disappear elements of high culture are also increasingly being mixed with

Disappear elements of high culture are also

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disappear, elements of high culture are also increasingly being mixed with popular culture to produce new cultural forms. The new cultural tourist might visit the museum during the day, but the evening is more likely to be spent at a show or a disco than at the opera. Different types of tourists require different marketing approaches. Not only do motivations differ, but the role of holiday experience is increasingly important. First
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time visitors are far more likely to accept the traditional sites and monuments approach. Second and third time visitors are more likely to seek out the living culture, as they have already done the “must-see sights” on the first visit. Museums are undoubtedly the most popular form of cultural attraction for cultural tourists. In 1997 more than 50% of the tourists visited a museum during their stay in the research location (Richards, 1998). Monuments (40%) and galleries (30%) were also very popular, but the performing arts (23%) and festivals (9%) were less frequently visited. This supports the distinction made in the 1992 research (Richards, 1996a) between ‘heritage’ attractions, which have a low visit threshold and ‘arts’ attractions, which are often less accessible, because of the limited time of performances, the difficulty of obtaining information and tickets and the language barriers which are often involved. In 1997 a new question was posed about the popularity of a number of major cultural tourism destinations with cultural visitors. The results show that Paris, Rome and London are by far the favourite cultural tourism destinations in Europe (figure 1). This is related to the high concentration of ‘real cultural capital’ in these cities (Richards, 1996b). A second group of cities, which includes Athens, Venice, Florence and Amsterdam also scores relatively well, particularly among visitors with a cultural occupation. These cities tend to be smaller, and in addition to a rich historical past have a wide range of museums, monuments and also a great deal of ‘living culture’. Cities which fall outside the top 10 usually have less attractions, or are perceived as offering less atmosphere. The combination of a rich supply of ‘real cultural capital’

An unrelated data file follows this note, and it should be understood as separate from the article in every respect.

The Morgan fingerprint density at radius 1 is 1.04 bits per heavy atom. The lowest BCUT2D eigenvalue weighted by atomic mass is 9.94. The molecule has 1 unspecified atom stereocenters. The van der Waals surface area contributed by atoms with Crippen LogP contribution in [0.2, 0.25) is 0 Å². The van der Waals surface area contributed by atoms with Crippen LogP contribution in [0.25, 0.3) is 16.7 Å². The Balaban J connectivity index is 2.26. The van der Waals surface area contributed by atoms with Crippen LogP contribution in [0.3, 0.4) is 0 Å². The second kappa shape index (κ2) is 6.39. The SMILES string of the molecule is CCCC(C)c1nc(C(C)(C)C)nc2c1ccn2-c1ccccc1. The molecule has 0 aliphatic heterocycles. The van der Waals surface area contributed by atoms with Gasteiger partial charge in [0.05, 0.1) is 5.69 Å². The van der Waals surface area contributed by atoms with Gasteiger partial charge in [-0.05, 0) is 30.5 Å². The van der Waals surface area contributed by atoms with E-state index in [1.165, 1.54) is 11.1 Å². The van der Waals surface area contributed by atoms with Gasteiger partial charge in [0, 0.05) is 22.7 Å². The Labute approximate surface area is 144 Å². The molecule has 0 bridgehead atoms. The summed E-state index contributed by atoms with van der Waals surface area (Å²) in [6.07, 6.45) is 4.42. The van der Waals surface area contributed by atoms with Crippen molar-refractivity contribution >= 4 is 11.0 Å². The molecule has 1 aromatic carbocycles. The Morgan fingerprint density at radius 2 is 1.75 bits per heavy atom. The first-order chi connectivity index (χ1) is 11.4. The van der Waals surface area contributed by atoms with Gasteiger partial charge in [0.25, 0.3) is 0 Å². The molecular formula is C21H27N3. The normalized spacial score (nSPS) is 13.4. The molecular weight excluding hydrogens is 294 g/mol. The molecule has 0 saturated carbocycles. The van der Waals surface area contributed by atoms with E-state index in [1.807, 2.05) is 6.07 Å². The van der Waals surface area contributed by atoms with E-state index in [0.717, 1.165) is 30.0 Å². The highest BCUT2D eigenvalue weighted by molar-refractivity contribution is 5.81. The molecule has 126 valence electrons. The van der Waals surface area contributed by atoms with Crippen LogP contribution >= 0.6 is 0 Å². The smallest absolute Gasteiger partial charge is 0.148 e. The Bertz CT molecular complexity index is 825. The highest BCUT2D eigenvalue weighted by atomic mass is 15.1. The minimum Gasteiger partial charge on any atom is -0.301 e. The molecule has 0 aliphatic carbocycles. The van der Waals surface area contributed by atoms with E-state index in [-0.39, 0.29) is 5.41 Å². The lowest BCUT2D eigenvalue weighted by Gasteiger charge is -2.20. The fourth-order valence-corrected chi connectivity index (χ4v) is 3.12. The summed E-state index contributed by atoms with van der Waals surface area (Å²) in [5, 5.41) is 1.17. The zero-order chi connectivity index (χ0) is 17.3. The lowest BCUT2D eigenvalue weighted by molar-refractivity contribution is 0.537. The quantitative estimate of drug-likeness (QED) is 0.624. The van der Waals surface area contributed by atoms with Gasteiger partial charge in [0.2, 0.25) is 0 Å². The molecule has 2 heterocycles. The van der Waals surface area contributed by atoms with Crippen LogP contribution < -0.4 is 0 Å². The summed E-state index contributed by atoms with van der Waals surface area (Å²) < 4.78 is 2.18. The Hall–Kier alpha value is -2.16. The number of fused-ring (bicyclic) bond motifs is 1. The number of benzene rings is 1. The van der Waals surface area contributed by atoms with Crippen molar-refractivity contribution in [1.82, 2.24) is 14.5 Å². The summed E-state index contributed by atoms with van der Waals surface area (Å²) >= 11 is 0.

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and living culture or atmosphere was often decisive in the destination choice of specific cultural tourists (Goedhart, 1997). Insert figure 1 here The Supply of Cultural Attractions An increasingly important aspect of cultural tourism is the role of cultural producers in assembling the cultural tourism product. The demand for cultural tourism to a particular city can be closely linked to the amount and quality of ‘real cultural capital’ (Britton, 1991; Zukin, 1991, 1996) that it has. This real cultural capital provides the basic raw material for the ‘new producers’ or ‘new cultural intermediaries’ to develop products for cultural consumption (Richards, 1996b).
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